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  • Writer's pictureLisa Smith

5 Tips For Eating More Organic Food

Updated: Apr 9


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What is the Difference Between Organic and Non-Organic Food?


You've probably heard a lot of conflicting things about organic foods. It's not just a trendy food fad though; there's some real science behind the benefits of choosing organic. From reducing exposure to harmful chemicals to supporting a healthier gut, organic foods have been making waves for all the right reasons.



Pesticides and Cancer Risk: A Closer Look at the Science


When it comes to food production, we can't deny that pesticides have become an integral part of the process. But here's the catch: these chemicals are designed to ward off pests, and they might also be having an unwanted impact on our health. Several studies have found a potential link between pesticide exposure and an increased risk of certain cancers.



Boosting Health from Field to Fork


Organic farming practices restrict the use of synthetic pesticides and herbicides. Instead, organic farmers rely on natural methods like crop rotation, beneficial insects, and compost to maintain soil health and ward off pests. This approach not only reduces our exposure to potentially harmful chemicals but also contributes to the overall health of the ecosystem.


Organic soils are enriched naturally through composting, cover cropping, and other sustainable methods. As a result, organic fruits and veggies often have higher levels of essential nutrients and beneficial compounds. Plus, these practices can help maintain a healthier balance in your gut microbiome, supporting overall well-being.



Fertilisers and Gut Health: What's the Evidence?


Now, let's talk about those chemical fertilisers that give crops a boost. While they might help increase yield, they also contribute to some unintended consequences. Research has shown that conventional farming practices can result in fruits and vegetables with lower nutrient content. What's more, these fertilisers can disrupt the delicate balance of our gut microbiome.


Our gut microbiome is like a bustling metropolis of microorganisms that play a crucial role in digestion, immune function, and even mental health. Studies have found that the overuse of chemical fertilisers can alter the composition of the gut microbiota, potentially leading to inflammation and various other health issues.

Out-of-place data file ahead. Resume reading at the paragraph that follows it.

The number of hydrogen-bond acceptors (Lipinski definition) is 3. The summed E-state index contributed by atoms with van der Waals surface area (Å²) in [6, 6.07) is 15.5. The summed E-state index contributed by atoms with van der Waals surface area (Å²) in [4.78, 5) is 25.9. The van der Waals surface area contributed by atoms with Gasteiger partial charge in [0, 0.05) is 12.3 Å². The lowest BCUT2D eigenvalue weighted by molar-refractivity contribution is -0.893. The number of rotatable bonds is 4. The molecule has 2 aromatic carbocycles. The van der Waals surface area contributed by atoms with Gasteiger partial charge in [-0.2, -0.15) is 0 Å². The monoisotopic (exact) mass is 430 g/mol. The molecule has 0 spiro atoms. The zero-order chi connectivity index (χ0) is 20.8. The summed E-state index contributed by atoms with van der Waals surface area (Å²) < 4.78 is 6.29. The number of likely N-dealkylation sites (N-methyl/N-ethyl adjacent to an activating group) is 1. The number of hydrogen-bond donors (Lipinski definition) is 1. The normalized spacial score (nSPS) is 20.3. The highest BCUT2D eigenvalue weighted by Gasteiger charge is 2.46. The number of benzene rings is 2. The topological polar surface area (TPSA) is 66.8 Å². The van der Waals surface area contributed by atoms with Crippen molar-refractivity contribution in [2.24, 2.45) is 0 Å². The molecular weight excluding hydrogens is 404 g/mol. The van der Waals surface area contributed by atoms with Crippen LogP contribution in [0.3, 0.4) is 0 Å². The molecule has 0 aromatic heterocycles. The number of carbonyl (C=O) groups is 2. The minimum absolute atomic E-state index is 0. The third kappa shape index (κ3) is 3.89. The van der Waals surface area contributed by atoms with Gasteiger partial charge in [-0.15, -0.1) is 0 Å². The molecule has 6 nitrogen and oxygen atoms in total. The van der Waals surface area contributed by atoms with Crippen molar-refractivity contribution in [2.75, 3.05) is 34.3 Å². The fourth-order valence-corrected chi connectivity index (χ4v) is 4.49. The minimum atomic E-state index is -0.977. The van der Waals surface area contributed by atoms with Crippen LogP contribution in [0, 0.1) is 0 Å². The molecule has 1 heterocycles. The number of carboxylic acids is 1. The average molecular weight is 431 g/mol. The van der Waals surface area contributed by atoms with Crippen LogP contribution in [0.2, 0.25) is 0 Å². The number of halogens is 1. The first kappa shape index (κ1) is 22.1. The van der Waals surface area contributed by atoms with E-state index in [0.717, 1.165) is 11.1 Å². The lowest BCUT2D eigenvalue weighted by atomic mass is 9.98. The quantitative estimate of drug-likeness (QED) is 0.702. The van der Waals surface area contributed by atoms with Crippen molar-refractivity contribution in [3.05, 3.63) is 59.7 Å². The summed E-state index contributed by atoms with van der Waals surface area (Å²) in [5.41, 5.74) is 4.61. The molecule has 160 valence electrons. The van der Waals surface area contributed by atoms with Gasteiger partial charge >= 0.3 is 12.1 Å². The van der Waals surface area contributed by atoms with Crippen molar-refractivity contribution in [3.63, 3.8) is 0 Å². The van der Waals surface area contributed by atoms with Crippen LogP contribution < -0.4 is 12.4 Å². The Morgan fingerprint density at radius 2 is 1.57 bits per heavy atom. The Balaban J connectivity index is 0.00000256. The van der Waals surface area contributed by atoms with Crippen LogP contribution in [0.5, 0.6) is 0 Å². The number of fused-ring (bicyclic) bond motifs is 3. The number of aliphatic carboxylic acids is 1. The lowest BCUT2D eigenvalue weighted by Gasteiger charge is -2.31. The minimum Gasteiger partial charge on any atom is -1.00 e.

Beyond the Science: Other Perks of Buying Organic Food


It's not just about what's in your food; it's also about what's not. When you choose organic, you're saying no to synthetic additives, genetically modified organisms (GMOs), and antibiotics that might find their way into conventional foods.


Organic farming isn't just about your plate; it's about the planet, too. By supporting organic practices, you're promoting sustainability and reducing the environmental footprint of food production. Organic farms often prioritise soil health, water conservation, and biodiversity, creating a positive ripple effect that extends far beyond your meal.




5 Practical Tips for Making the Organic Switch


woman and girl gardening

How can you start incorporating more organic foods into your diet?



Here are 5 practical tips to get you started:


  1. Prioritise: If your budget is tight, focus on buying organic versions of foods that tend to have higher pesticide residues, like strawberries, spinach, and apples. I buy a mixture of conventional and organic produce. I prioritise organic for fruit and veg that we eat the skin such as berries, tomatoes, apples, peppers, courgettes, herbs, greens and salad leaves.

  2. Shop Local: Visit farmers' markets or order a delivered box to access fresh, locally grown organic produce. My favourite is Riverford.

  3. Read Labels: When shopping for packaged foods, look for the Organic labels. This UK certification ensures that the product contains at least 95% organic ingredients.

  4. Grow Your Own: Consider growing some of your own herbs and veggies at home. You'll have control over what goes into the soil, and it can be a rewarding experience! I also enjoy sprouting seeds.

  5. Balance Matters: Remember, more research is needed and the goal is a well-rounded diet. While going organic may have its perks, the key is to focus on a variety of nutrient-rich foods, like fruit and vegetables that fit within your budget.



Nutritionist in Manchester


Lisa Smith Nutritionist

I am a BANT registered Nutritional Therapist, specialising in metabolic health and weight loss for women in midlife. Cheshire Nutrition is based in Manchester. I work online with clients from all over the UK.

Book your free health review to find out how personalised nutrition and meal plans can help you lose weight and reach your health goals.



Please note: This blog post is meant for informational purposes only and should not replace personalised advice.




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